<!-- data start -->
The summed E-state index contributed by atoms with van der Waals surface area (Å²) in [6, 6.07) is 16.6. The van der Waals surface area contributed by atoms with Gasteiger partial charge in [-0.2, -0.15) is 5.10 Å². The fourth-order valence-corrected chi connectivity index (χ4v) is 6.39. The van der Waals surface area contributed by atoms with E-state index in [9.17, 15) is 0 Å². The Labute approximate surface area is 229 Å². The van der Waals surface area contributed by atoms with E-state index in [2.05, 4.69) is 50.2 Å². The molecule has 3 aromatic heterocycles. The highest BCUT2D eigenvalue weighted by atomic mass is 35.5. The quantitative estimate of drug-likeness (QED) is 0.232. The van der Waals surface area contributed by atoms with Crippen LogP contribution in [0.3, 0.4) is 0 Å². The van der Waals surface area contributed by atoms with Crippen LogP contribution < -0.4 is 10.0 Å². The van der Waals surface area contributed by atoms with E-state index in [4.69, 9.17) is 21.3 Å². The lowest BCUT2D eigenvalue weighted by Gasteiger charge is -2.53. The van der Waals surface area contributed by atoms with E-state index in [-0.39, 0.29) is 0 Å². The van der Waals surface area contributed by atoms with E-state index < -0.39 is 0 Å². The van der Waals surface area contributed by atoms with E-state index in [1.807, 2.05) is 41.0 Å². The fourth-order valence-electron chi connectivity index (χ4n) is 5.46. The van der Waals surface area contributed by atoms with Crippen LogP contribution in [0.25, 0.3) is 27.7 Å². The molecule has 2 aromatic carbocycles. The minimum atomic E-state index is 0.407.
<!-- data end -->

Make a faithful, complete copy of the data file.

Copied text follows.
The summed E-state index contributed by atoms with van der Waals surface area (Å²) in [6, 6.07) is 16.6. The van der Waals surface area contributed by atoms with Gasteiger partial charge in [-0.2, -0.15) is 5.10 Å². The fourth-order valence-corrected chi connectivity index (χ4v) is 6.39. The van der Waals surface area contributed by atoms with E-state index in [9.17, 15) is 0 Å². The Labute approximate surface area is 229 Å². The van der Waals surface area contributed by atoms with E-state index in [2.05, 4.69) is 50.2 Å². The molecule has 3 aromatic heterocycles. The highest BCUT2D eigenvalue weighted by atomic mass is 35.5. The quantitative estimate of drug-likeness (QED) is 0.232. The van der Waals surface area contributed by atoms with Crippen LogP contribution in [0.3, 0.4) is 0 Å². The van der Waals surface area contributed by atoms with Crippen LogP contribution < -0.4 is 10.0 Å². The van der Waals surface area contributed by atoms with E-state index in [4.69, 9.17) is 21.3 Å². The lowest BCUT2D eigenvalue weighted by Gasteiger charge is -2.53. The van der Waals surface area contributed by atoms with E-state index in [-0.39, 0.29) is 0 Å². The van der Waals surface area contributed by atoms with E-state index < -0.39 is 0 Å². The van der Waals surface area contributed by atoms with E-state index in [1.807, 2.05) is 41.0 Å². The fourth-order valence-electron chi connectivity index (χ4n) is 5.46. The van der Waals surface area contributed by atoms with Crippen LogP contribution in [0.25, 0.3) is 27.7 Å². The molecule has 2 aromatic carbocycles. The minimum atomic E-state index is 0.407.